In the short term these tactics are likely to keep some companies busy on unprofitable work leaving the better work for those who are serious about promoting the industry. However, in the long term they are likely to lead to expectations of vastly reduced rates across the market place causing a lack of investment funds to carry us forward. If this is allowed to happen it will lead to a downward spiral where it will be impossible to get prices back to a realistic level until many companies have gone out of business. No one wants that, there are no benefits for anyone there but there are plenty of benefits to be had by being realistic now.
Laser cutting is getting cheaper, technology is seeing to that but we have to maintain levels to a degree where the industry can go forward to take advantage of the technology being presented to us. Technology doesn’t come cheap –but neither does redundancy!
The culture of lowest cost wins is one that is going to be difficult to change, although there are some oases of reality, but we really do have to make a stand to ensure that we do not sell ourselves out.
We have a duty to provide the best possible service and quality, to create trust and to build relationships with our customers. All of this contributes towards best value, but comes at a cost. A realistic cost but not, necessarily, the lowest cost.
Workplace car parking levy
It has been announced today that Nottingham has begun the process of registering companies for the worlpace car parking levy. Basically, every company having car park places is required to register with the local authority and those with 11 or more are required to pay (currently) £279 per year per place.
The levy is on the employer who has the choice as to whether or not they pass on the charge to their employees. The levy will be vatable and if passed on to employees, they must pay it (total £334.80).
When workplace car parking levies were first talked about, a few years ago, it was stated that all proceeds would be ring fenced for transport/environmental projects for a period of ten years. Nottingham now simply state that 'some' of the money will be used for their tram system. This will come as a surprise to no one.
Employers who have been struggling for the past three years just to stay in existence now have to find more money and if they choose to pass it on, their employees will be required to cough up an amount probably greater than they have recieved in pay increases over those last three years.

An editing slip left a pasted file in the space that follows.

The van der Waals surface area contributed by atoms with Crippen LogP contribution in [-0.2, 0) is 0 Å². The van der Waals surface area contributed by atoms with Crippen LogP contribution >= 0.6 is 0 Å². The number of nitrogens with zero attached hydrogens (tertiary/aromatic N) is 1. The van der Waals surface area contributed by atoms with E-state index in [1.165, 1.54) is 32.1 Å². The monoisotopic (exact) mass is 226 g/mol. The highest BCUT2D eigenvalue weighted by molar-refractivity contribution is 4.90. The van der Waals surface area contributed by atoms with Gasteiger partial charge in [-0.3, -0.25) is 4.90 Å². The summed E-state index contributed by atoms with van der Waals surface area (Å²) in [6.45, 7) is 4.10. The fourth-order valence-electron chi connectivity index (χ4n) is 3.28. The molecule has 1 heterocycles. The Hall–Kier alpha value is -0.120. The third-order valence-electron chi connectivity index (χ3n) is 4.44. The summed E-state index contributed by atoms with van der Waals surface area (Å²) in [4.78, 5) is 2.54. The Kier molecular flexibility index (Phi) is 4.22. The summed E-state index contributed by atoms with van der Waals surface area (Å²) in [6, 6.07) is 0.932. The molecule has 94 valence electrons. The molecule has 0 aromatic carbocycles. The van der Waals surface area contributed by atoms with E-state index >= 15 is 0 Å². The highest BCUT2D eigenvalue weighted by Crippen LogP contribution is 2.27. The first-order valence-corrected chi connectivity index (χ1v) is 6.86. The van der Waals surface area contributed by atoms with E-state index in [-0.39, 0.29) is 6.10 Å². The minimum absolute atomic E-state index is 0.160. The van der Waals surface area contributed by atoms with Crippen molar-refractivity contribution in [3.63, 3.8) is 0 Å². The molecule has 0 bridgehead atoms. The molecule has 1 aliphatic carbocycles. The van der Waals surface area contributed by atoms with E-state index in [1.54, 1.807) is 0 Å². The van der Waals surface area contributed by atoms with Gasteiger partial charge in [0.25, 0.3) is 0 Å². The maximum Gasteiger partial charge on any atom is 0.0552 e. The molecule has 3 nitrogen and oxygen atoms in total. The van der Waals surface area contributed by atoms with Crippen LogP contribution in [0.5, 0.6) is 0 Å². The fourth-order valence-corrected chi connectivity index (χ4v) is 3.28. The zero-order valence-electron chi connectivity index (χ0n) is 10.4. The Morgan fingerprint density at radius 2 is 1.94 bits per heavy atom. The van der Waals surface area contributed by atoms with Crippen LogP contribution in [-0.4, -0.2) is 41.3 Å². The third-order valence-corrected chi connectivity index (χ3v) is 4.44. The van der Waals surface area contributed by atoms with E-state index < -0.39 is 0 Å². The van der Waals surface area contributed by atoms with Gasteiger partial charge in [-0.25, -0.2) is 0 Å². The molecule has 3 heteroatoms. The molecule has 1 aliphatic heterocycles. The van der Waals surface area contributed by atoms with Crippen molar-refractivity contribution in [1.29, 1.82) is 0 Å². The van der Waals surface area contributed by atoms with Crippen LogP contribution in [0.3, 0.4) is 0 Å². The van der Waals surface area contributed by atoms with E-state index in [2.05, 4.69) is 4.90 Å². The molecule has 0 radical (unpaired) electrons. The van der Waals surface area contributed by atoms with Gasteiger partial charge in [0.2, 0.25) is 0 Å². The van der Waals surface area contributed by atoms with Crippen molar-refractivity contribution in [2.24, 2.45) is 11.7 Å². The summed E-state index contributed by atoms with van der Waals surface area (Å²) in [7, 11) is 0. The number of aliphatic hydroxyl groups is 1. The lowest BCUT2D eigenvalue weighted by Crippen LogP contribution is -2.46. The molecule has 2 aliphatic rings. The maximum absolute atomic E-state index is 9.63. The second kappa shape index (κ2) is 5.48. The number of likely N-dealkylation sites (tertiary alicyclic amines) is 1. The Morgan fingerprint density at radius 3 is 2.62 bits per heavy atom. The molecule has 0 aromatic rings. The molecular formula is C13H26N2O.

it seems to be too late for Nottingham but maybe we should be doing all we can to stop the spread of this tax.
Join us at Subcon 2011
Come and find us at the Subcon 2011 exhibition at the NEC in Birmingham from Tuesday June 7 to Thursday June 9.
The subcontracting and manufacturing technology show brings together hundreds of the best subcontractors in industry from across the UK and around the world.
Please do track us down to see what we can do for you - we’re on Stand B6.
Celebrity touch for national art scheme
Comedian Rob Brydon has come face to face with his image as crafted by a West Midlands engineering firm.
The Gavin and Stacey star said it was an honour to have been immortalised in the life-sized steel sculpture.
He was keen to set eyes on the steel art work made by Cannock-based laser cutting subcontractor Laser Process, which has just been unveiled near the comedian’s hometown in South Wales.
The steel sculpture of the comic sits alongside figures of acting legend Richard Burton and forest ranger Dick Wagstaff, all heroes to the community in the town of Cwmafan near Port Talbot.
The steel silhouettes have been placed alongside a new cycle route and footpath connecting Cwmafan and Port Talbot, running through the Afan Valley.
The TV star said he very much liked being turned in to a statue and got a touch poetic.
“This is a great honour and I look forward to offering weary cyclists the chance to catch their breath,” he said.
“I love the thought of becoming part of the landscape alongside Dick Wagstaff and the great Richard Burton.
“I’m hoping that my sculpture might be able to persuade Burton’s sculpture to quote some poetry of an evening, or at least a bit of War Of The Worlds.”
The artwork is part of a national project called the Portrait Bench – from sustainable transport charity Sustrans who are one of the largest commissioners of public art in the UK.
Laser Process will be involved in making more than 200 of the figures of celebrities and local heroes as part of the project, which will be displayed at more than 70 sites alongside new cycling and walking routes from the Highlands to the south of England.